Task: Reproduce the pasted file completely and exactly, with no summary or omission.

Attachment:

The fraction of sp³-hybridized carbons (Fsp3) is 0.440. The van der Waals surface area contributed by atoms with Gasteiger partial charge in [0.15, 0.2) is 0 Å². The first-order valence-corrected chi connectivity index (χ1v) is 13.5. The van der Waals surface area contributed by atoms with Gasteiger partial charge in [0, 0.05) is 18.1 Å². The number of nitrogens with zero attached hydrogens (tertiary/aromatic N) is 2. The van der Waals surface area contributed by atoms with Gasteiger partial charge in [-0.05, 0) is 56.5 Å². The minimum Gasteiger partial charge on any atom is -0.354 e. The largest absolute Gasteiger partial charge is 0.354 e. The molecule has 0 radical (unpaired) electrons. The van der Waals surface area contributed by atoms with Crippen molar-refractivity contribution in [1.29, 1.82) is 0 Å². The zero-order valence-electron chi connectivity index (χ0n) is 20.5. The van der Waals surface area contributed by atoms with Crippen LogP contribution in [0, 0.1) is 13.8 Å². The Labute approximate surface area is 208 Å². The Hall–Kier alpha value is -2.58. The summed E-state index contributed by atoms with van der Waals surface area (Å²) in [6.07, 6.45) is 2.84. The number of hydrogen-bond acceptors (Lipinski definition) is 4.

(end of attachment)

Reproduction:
The fraction of sp³-hybridized carbons (Fsp3) is 0.440. The van der Waals surface area contributed by atoms with Gasteiger partial charge in [0.15, 0.2) is 0 Å². The first-order valence-corrected chi connectivity index (χ1v) is 13.5. The van der Waals surface area contributed by atoms with Gasteiger partial charge in [0, 0.05) is 18.1 Å². The number of nitrogens with zero attached hydrogens (tertiary/aromatic N) is 2. The van der Waals surface area contributed by atoms with Gasteiger partial charge in [-0.05, 0) is 56.5 Å². The minimum Gasteiger partial charge on any atom is -0.354 e. The largest absolute Gasteiger partial charge is 0.354 e. The molecule has 0 radical (unpaired) electrons. The van der Waals surface area contributed by atoms with Crippen molar-refractivity contribution in [1.29, 1.82) is 0 Å². The zero-order valence-electron chi connectivity index (χ0n) is 20.5. The van der Waals surface area contributed by atoms with Crippen LogP contribution in [0, 0.1) is 13.8 Å². The Labute approximate surface area is 208 Å². The Hall–Kier alpha value is -2.58. The summed E-state index contributed by atoms with van der Waals surface area (Å²) in [6.07, 6.45) is 2.84. The number of hydrogen-bond acceptors (Lipinski definition) is 4.